Couchfish: An exciting time
After a couple of false starts, Indonesia’s Island of the Gods, Bali, is pretty much open for business. Over the weekend a couple of announcements hit the airwaves. First, and of most importance, the island would enter a “quarantine-free” trial. Second, the long-asked-for Visa On Arrival (VOA), would restart—at a cost of 500,000 rupiah. Both are for only a selected list of nationalities.
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Quarantine-free is in quotes as there is some small print. Bali is one of Indonesia’s most vaccinated provinces—inbound travellers likewise need to be fully vaccinated. Tourists must stay at a CHSE-certified hotel for the first three nights. It is not clear if bookings through an OTA like Agoda is acceptable. Guests can leave the hotel and kick around (it seems) but they must stay at the same hotel for the initial stretch. During the stay, guests must have (and pass) a PCR test on the first and third day. After that, they can travel anywhere within the country.
Fingers crossed. At a Kecak performance, Uluwatu. Photo: Sally Arnold.
For a full list of requirements, the Welcome Back to Bali website (affiliated with the Bali Hotels Association) is doing a good job. Other good resources for keeping on top of a changeable situation are the Bali Covid-19 Update Facebook group and The Bali Beat newsletter. All of these are free services.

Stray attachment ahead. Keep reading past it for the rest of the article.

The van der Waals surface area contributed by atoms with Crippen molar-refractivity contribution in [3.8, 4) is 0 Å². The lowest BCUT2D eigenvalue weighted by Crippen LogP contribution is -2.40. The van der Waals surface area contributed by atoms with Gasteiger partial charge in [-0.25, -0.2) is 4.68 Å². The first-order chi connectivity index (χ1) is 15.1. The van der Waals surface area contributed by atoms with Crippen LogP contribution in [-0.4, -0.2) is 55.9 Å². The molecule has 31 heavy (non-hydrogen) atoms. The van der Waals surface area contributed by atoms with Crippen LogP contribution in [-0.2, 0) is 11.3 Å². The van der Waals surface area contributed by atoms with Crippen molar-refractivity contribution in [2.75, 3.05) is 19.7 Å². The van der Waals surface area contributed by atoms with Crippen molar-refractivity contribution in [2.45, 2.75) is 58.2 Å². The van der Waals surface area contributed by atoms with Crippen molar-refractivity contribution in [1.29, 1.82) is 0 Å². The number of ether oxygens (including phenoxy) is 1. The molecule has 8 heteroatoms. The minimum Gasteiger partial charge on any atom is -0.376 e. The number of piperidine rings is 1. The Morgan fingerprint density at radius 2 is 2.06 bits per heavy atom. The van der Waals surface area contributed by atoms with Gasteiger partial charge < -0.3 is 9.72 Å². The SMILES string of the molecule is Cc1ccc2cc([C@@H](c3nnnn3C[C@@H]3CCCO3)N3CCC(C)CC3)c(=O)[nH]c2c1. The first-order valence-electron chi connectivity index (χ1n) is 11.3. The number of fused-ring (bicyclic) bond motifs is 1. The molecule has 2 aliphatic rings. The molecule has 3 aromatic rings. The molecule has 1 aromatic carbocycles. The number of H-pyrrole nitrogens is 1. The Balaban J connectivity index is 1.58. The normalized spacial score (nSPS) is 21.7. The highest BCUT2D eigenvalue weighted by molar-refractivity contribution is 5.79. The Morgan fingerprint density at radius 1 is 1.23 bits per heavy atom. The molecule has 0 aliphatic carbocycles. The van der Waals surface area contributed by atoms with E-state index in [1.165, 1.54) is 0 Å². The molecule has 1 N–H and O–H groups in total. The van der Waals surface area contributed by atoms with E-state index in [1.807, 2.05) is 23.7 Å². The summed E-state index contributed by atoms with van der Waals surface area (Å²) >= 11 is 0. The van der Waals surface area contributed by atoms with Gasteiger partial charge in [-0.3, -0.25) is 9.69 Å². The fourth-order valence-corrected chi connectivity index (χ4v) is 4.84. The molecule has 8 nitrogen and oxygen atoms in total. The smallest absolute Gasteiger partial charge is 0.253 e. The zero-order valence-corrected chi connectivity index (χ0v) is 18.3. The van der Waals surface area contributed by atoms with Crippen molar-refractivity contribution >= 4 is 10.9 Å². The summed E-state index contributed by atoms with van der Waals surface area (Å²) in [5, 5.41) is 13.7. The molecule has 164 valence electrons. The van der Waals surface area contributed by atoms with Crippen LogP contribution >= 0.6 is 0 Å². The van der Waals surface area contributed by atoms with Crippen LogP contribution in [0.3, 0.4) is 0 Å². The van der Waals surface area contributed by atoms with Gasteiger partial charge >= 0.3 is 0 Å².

Finally! I don’t know about you, but it has been a very long two years.
Bali is different things to different people. Many come for the people, others for the food, others still for the places. Me? I come for the sea, so I’d be starting there.
Bingin from the cliff-top. Photo: Sally Arnold.
One of the beauties of Bali is it sits astride the Pacific and Indian oceans. When clear of trash, the beauty of the long blue walls trundling in from Antarctica is something else. The swell swings around Bali’s south, the Bukit Peninsula, in the process racking up some of the best surfing on the planet. On the western extreme of the Bukit lies Pura Luhur Uluwatu—one of Bali’s most revered temples. Sitting atop a stretch of cliff hundreds of feet tall, the temple lords it over the ocean.
Some of Bali’s best beaches—all surf beaches—ring the Bukit. Wild high-tide surf lashes the white to golden sands (depending on the beach) that line the base of the cliffs. When the tide ebbs, the fury recedes to reveal rock pools for hopping, calm waters for floating and sand stretches for walking. In the late afternoon, the sea-breeze takes the bite out of the sun as it falls into the sea. Spectacular doesn’t come close.
Another busy day on Nyang Nyang. Photo: Stuart McDonald.